The Legend of Sleepy Hollow by Washington Irving – FULL AudioBook | Greatest AudioBooks

KNICKERBOCKER. A pleasing land of drowsy head it was,
Of dreams that wave before the half-shut eye; And of gay castles in the clouds that pass,
Forever flushing round a summer sky. CASTLE OF INDOLENCE. In the bosom of one of those spacious coves
which indent the eastern shore of the Hudson, at that broad expansion
of the river denominated by the ancient Dutch navigators the Tappan
Zee, and where they always prudently shortened sail and implored the
protection of St. Nicholas when they crossed, there lies a small market
town or rural port, which by some is called Greensburgh, but which is
more generally and properly known by the name of Tarry Town. This name
was given, we are told, in former days, by the good housewives of the
adjacent country, from the inveterate propensity of their husbands to
linger about the village tavern on market days. Be that as it may,
I do not vouch for the fact, but merely advert to it, for the sake of being
precise and authentic. Not far from this village, perhaps about two
miles, there is a little valley or rather lap of land among high hills,
which is one of the quietest places in the whole world. A small
brook glides through it, with just murmur enough to lull one to repose;
and the occasional whistle of a quail or tapping of a woodpecker
is almost the only sound that ever breaks in upon the uniform tranquillity. I recollect that, when a stripling, my first
exploit in squirrel-shooting was in a grove of tall walnut-trees
that shades one side of the valley. I had wandered into it
at noontime, when all nature is peculiarly quiet, and was startled by the
roar of my own gun, as it broke the Sabbath stillness around and was
prolonged and reverberated by the angry echoes. If ever I should wish
for a retreat whither I might steal from the world and its distractions,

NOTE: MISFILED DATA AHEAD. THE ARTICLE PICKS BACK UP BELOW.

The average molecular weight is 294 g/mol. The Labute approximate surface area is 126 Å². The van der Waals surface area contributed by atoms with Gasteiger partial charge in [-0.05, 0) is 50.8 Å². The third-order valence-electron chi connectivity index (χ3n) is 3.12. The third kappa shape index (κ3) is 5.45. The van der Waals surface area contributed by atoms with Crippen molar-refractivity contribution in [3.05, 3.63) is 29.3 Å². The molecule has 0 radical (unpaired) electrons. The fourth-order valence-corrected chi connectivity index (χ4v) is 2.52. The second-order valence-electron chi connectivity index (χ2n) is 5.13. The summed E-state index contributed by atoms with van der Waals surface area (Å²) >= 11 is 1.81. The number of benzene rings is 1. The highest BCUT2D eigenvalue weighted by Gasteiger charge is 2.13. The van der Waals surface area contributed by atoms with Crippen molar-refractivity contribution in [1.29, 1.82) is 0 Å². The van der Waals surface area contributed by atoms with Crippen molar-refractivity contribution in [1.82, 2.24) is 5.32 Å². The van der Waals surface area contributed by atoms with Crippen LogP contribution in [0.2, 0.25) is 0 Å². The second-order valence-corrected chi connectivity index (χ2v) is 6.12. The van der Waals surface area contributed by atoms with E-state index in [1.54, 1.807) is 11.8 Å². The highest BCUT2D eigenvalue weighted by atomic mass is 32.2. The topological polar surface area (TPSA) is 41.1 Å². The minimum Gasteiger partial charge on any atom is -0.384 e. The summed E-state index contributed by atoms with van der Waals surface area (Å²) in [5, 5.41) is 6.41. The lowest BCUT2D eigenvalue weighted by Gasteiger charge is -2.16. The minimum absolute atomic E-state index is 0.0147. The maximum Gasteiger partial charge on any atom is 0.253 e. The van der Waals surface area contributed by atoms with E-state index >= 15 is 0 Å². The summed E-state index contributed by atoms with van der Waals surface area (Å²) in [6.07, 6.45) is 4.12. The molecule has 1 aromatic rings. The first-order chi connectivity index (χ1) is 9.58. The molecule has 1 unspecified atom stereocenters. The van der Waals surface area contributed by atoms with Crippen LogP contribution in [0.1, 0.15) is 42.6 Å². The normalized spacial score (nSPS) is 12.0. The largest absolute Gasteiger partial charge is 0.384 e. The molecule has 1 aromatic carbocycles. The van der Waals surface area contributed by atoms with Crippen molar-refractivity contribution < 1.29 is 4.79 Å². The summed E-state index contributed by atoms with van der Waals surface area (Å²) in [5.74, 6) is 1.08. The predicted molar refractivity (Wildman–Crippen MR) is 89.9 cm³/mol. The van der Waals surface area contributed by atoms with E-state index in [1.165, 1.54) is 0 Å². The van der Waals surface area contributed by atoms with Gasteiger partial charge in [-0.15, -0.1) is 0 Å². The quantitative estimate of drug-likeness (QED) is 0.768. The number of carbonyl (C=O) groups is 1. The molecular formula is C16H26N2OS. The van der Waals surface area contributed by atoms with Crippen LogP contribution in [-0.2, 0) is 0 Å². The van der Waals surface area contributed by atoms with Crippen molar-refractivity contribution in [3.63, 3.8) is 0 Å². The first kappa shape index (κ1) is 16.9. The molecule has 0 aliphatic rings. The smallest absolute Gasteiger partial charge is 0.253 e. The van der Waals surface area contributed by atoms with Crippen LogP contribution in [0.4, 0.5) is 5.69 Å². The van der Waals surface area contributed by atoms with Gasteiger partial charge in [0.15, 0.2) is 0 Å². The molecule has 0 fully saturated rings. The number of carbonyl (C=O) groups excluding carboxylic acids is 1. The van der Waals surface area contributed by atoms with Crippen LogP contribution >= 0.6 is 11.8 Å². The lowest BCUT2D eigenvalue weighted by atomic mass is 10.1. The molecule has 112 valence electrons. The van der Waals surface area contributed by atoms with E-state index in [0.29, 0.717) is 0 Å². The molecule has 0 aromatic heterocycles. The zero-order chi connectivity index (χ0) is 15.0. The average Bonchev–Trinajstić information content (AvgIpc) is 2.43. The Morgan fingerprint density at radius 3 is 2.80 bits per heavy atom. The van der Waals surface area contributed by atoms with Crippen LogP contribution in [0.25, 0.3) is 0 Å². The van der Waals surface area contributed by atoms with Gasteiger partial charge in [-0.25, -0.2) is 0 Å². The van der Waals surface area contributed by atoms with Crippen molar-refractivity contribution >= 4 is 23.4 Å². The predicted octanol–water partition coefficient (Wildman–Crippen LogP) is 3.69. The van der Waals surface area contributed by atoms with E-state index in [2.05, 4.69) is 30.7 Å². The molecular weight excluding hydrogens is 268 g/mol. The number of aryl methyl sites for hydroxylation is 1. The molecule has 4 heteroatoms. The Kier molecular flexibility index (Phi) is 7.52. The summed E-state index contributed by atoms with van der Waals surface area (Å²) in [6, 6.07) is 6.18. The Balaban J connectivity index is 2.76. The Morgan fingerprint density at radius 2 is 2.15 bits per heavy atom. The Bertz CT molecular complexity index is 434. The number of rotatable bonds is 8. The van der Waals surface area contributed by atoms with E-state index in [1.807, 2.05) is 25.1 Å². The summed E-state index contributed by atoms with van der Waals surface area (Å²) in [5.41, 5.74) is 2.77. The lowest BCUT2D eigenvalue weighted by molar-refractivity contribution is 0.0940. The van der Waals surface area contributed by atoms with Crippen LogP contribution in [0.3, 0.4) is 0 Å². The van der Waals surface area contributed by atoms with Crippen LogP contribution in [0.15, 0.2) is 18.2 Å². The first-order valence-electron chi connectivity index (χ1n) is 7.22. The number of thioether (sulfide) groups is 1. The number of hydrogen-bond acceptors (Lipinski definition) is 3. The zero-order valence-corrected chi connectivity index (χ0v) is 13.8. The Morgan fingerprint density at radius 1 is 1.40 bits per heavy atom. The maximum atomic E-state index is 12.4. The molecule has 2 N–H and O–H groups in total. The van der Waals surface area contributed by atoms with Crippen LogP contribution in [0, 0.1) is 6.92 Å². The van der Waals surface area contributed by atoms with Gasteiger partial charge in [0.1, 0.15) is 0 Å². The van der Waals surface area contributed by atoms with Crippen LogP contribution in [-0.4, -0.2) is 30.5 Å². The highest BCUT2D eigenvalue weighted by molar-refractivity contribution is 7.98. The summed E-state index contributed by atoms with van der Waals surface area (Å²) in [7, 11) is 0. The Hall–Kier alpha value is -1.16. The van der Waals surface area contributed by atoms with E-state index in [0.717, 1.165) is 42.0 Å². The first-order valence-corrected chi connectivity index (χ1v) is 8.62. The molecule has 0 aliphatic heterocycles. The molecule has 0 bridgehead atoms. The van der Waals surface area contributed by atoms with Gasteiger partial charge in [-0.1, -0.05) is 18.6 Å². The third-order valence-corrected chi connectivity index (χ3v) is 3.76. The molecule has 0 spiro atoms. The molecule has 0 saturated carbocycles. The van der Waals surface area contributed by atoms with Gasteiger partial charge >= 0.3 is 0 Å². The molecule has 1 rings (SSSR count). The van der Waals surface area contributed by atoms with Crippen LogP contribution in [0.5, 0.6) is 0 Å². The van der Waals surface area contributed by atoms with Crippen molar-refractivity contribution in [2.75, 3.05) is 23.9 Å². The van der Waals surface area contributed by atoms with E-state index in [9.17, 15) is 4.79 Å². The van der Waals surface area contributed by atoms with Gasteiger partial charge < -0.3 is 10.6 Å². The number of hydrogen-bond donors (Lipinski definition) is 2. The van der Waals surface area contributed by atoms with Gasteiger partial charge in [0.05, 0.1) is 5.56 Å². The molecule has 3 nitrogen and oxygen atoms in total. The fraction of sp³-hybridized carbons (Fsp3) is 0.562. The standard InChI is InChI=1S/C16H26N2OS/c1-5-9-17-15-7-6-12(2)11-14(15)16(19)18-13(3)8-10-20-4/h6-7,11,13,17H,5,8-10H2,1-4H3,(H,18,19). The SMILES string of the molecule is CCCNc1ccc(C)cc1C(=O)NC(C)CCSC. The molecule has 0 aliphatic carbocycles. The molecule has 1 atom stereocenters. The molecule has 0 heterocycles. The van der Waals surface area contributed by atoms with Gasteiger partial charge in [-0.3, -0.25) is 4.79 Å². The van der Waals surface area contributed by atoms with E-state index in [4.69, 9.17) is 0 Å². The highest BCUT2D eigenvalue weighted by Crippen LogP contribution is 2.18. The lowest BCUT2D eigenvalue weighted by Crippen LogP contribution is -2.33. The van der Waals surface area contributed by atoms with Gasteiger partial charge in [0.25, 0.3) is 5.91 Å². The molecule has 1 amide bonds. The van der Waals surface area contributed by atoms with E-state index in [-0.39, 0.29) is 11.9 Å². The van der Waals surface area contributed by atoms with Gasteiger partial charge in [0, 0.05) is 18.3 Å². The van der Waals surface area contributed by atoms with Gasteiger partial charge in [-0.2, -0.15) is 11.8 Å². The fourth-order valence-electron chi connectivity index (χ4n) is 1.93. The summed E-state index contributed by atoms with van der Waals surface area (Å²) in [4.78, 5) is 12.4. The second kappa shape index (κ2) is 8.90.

and dream quietly away the remnant of a troubled life, I know of none
more promising than this little valley. From the listless repose of the place, and
the peculiar character of its inhabitants, who are descendants from the
original Dutch settlers, this sequestered glen has long been known by the
name of SLEEPY HOLLOW, and its rustic lads are called the Sleepy Hollow
Boys throughout all the neighboring country. A drowsy, dreamy influence
seems to hang over the land, and to pervade the very atmosphere.
Some say that the place was bewitched by a High German doctor, during
the early days of the settlement; others, that an old Indian chief,
the prophet or wizard of his tribe, held his powwows there before the
country was discovered by Master Hendrick Hudson. Certain it is, the
place still continues under the sway of some witching power, that holds
a spell over the minds of the good people, causing them to walk in a
continual reverie. They are given to all kinds of marvellous beliefs,
are subject to trances and visions, and frequently see strange sights,
and hear music and voices in the air. The whole neighborhood abounds with
local tales, haunted spots, and twilight superstitions; stars shoot and
meteors glare oftener across the valley than in any other part of the country,
and the nightmare, with her whole ninefold, seems to make it
the favorite scene of her gambols. The dominant spirit, however, that haunts
this enchanted region, and seems to be commander-in-chief of all the
powers of the air, is the apparition of a figure on horseback, without
a head. It is said by some to be the ghost of a Hessian trooper, whose
head had been carried away by a cannon-ball, in some nameless battle
during the Revolutionary War, and who is ever and anon seen by the country